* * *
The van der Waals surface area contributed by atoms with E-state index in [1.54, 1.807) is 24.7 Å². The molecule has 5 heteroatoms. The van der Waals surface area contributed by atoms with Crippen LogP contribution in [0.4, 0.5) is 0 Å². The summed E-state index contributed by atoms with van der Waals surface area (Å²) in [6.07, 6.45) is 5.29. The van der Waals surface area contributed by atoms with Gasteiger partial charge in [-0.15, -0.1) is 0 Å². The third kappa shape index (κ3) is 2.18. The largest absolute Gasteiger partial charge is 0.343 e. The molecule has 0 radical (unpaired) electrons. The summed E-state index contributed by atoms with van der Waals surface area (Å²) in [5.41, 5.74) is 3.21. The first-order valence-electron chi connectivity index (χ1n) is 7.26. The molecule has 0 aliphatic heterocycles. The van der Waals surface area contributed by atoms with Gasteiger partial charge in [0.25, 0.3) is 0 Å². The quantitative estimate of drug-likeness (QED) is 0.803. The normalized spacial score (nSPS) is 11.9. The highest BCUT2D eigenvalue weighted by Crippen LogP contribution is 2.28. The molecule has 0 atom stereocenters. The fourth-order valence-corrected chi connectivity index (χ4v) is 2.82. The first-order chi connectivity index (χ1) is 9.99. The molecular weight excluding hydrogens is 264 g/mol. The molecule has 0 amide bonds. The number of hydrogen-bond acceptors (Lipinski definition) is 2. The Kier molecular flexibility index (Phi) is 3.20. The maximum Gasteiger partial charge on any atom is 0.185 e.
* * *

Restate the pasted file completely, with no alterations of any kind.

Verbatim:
The van der Waals surface area contributed by atoms with E-state index in [1.54, 1.807) is 24.7 Å². The molecule has 5 heteroatoms. The van der Waals surface area contributed by atoms with Crippen LogP contribution in [0.4, 0.5) is 0 Å². The summed E-state index contributed by atoms with van der Waals surface area (Å²) in [6.07, 6.45) is 5.29. The van der Waals surface area contributed by atoms with Gasteiger partial charge in [-0.15, -0.1) is 0 Å². The third kappa shape index (κ3) is 2.18. The largest absolute Gasteiger partial charge is 0.343 e. The molecule has 0 radical (unpaired) electrons. The summed E-state index contributed by atoms with van der Waals surface area (Å²) in [5.41, 5.74) is 3.21. The first-order valence-electron chi connectivity index (χ1n) is 7.26. The molecule has 0 aliphatic heterocycles. The van der Waals surface area contributed by atoms with Gasteiger partial charge in [0.25, 0.3) is 0 Å². The quantitative estimate of drug-likeness (QED) is 0.803. The normalized spacial score (nSPS) is 11.9. The highest BCUT2D eigenvalue weighted by Crippen LogP contribution is 2.28. The molecule has 0 atom stereocenters. The fourth-order valence-corrected chi connectivity index (χ4v) is 2.82. The first-order chi connectivity index (χ1) is 9.99. The molecular weight excluding hydrogens is 264 g/mol. The molecule has 0 amide bonds. The number of hydrogen-bond acceptors (Lipinski definition) is 2. The Kier molecular flexibility index (Phi) is 3.20. The maximum Gasteiger partial charge on any atom is 0.185 e.